Somalia's breakaway territory Somaliland has shut down a private television station it accuses of airing anti-government propaganda, and arrested 21 journalists who protested the move, report the National Union of Somali Journalists (NUSOJ) and other IFEX members.
Ethiopia sentenced two Swedish journalists to 11 years in jail last week on charges of supporting terrorism after the pair illegally entered the country with a Somali rebel group, report IFEX's international members. Photojournalist Johan Persson and reporter Martin Schibbye were arrested by Ethiopian security forces in July during a gunfight between Ethiopian soldiers and rebels in the no-go region of Ogaden, and were put on trial in October.
A leading journalist who had recently reported receiving death threats was shot and killed on 18 December by an armed man in military uniform, reports the National Union of Somali Journalists (NUSOJ), along with the Committee to Protect Journalists (CPJ) and other international IFEX members.
Just before a brutally violent and hotly contested election, Journaliste en danger (JED) condemned the lack of media standards and inaction by DRC's broadcast regulatory that have contributed to massive divisions in the country.
Charles Ingabire, the Rwandan exiled editor of the online publication "Inyenyeri", was shot dead by one or more unknown gunmen in a vehicle at a bar in Kampala, Uganda on 30 November, report the Human Rights Network for Journalists-Uganda (HRNJ-Uganda) and other IFEX members. As "Inyeyeri" is highly critical of Rwandan President Paul Kagame, it is believed the early morning shooting - which killed Ingabire instantly - was carried out as a punishment for Ingabire's writings.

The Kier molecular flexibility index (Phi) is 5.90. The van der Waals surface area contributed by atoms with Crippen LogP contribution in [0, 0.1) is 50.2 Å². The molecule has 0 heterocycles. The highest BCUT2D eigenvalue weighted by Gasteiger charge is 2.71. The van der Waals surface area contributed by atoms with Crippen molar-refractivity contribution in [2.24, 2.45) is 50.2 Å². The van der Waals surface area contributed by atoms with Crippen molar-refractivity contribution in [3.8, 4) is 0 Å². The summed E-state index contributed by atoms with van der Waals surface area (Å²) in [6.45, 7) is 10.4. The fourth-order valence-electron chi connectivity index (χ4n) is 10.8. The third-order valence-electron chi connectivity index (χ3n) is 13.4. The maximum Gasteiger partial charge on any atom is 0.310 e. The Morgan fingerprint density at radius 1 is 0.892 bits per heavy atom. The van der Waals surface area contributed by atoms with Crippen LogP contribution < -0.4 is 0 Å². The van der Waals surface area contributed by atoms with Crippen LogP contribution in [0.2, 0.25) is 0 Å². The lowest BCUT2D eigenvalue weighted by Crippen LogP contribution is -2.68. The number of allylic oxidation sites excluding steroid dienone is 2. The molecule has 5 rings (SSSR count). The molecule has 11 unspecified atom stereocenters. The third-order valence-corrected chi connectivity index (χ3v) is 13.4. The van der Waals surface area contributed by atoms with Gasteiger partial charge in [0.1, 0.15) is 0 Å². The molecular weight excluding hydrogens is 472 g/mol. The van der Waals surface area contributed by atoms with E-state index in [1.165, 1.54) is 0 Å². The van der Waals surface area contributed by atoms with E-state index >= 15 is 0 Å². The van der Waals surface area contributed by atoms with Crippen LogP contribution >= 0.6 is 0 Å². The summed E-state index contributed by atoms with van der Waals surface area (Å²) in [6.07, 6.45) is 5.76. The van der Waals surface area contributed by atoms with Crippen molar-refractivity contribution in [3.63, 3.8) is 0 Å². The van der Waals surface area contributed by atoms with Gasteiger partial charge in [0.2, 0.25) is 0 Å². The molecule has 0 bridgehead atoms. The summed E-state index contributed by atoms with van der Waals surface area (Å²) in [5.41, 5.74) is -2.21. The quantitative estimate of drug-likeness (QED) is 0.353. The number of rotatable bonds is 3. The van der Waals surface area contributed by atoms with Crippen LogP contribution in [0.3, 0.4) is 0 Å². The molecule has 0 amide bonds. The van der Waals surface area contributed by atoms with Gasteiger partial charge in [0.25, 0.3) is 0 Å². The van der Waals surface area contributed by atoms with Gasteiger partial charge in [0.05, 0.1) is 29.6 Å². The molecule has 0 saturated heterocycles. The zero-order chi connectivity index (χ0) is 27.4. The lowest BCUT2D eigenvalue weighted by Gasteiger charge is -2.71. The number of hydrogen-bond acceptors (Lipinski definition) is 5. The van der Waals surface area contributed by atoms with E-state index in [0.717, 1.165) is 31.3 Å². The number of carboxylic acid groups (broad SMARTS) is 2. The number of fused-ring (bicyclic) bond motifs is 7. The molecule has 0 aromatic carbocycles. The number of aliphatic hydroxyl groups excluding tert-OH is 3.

Journalists are courageously defying a government order not to report on the Gatumba shooting massacre that left more than 35 people dead in Burundi last month, report the Committee to Protect Journalists (CPJ) and Reporters Without Borders (RSF). It appears to be part of a pattern of censorship.
An Ethiopian journalist was forced to flee the country earlier this month after being named in a WikiLeaks cable - the first time a leaked cable has caused direct repercussions for a journalist, says the Committee to Protect Journalists (CPJ). His case is part of a broadening crackdown on dissent in Ethiopia, say CPJ and other IFEX members.
. . .
IFEX has raised alarm bells to President Joseph Kabila of the Democratic Republic of Congo about the safety of staff at its own member group Journaliste en danger (JED). Late last month, Donat M'Baya Tshimanga, president of JED, and secretary-general Tshivis Tshivuadi, received death threats in an email from what looks to be a supporter of the ruling party, warning that they should be ready for the "final battle." The intimidation is a sign of what's to come in the run-up to the presidential elections on 28 November, says IFEX.